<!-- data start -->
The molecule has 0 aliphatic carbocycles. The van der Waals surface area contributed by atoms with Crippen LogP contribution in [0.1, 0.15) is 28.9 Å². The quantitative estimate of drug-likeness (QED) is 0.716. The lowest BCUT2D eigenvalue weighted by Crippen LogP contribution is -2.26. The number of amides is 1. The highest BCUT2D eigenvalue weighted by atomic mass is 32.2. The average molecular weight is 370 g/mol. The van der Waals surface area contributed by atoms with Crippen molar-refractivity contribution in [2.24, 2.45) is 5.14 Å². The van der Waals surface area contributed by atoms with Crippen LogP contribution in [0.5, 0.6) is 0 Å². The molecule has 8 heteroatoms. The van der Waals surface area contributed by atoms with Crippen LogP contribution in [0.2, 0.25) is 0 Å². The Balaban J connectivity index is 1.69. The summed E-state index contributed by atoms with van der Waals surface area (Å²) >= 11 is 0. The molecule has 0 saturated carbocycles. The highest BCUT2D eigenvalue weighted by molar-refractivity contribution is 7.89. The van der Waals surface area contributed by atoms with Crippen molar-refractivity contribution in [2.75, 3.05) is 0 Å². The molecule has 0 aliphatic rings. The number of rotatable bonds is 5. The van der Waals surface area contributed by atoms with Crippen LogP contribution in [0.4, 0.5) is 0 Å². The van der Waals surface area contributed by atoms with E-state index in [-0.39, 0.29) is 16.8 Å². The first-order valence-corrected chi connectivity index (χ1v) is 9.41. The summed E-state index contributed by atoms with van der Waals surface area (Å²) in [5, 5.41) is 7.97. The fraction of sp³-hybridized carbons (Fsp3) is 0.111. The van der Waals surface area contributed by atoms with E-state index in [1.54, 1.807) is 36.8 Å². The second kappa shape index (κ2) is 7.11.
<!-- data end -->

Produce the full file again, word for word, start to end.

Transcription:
The molecule has 0 aliphatic carbocycles. The van der Waals surface area contributed by atoms with Crippen LogP contribution in [0.1, 0.15) is 28.9 Å². The quantitative estimate of drug-likeness (QED) is 0.716. The lowest BCUT2D eigenvalue weighted by Crippen LogP contribution is -2.26. The number of amides is 1. The highest BCUT2D eigenvalue weighted by atomic mass is 32.2. The average molecular weight is 370 g/mol. The van der Waals surface area contributed by atoms with Crippen molar-refractivity contribution in [2.24, 2.45) is 5.14 Å². The van der Waals surface area contributed by atoms with Crippen LogP contribution in [0.5, 0.6) is 0 Å². The molecule has 8 heteroatoms. The van der Waals surface area contributed by atoms with Crippen LogP contribution in [0.2, 0.25) is 0 Å². The Balaban J connectivity index is 1.69. The summed E-state index contributed by atoms with van der Waals surface area (Å²) >= 11 is 0. The molecule has 0 saturated carbocycles. The highest BCUT2D eigenvalue weighted by molar-refractivity contribution is 7.89. The van der Waals surface area contributed by atoms with Crippen molar-refractivity contribution in [2.75, 3.05) is 0 Å². The molecule has 0 aliphatic rings. The number of rotatable bonds is 5. The van der Waals surface area contributed by atoms with Crippen LogP contribution in [0.4, 0.5) is 0 Å². The van der Waals surface area contributed by atoms with E-state index in [-0.39, 0.29) is 16.8 Å². The first-order valence-corrected chi connectivity index (χ1v) is 9.41. The summed E-state index contributed by atoms with van der Waals surface area (Å²) in [5, 5.41) is 7.97. The fraction of sp³-hybridized carbons (Fsp3) is 0.111. The van der Waals surface area contributed by atoms with E-state index in [1.54, 1.807) is 36.8 Å². The second kappa shape index (κ2) is 7.11.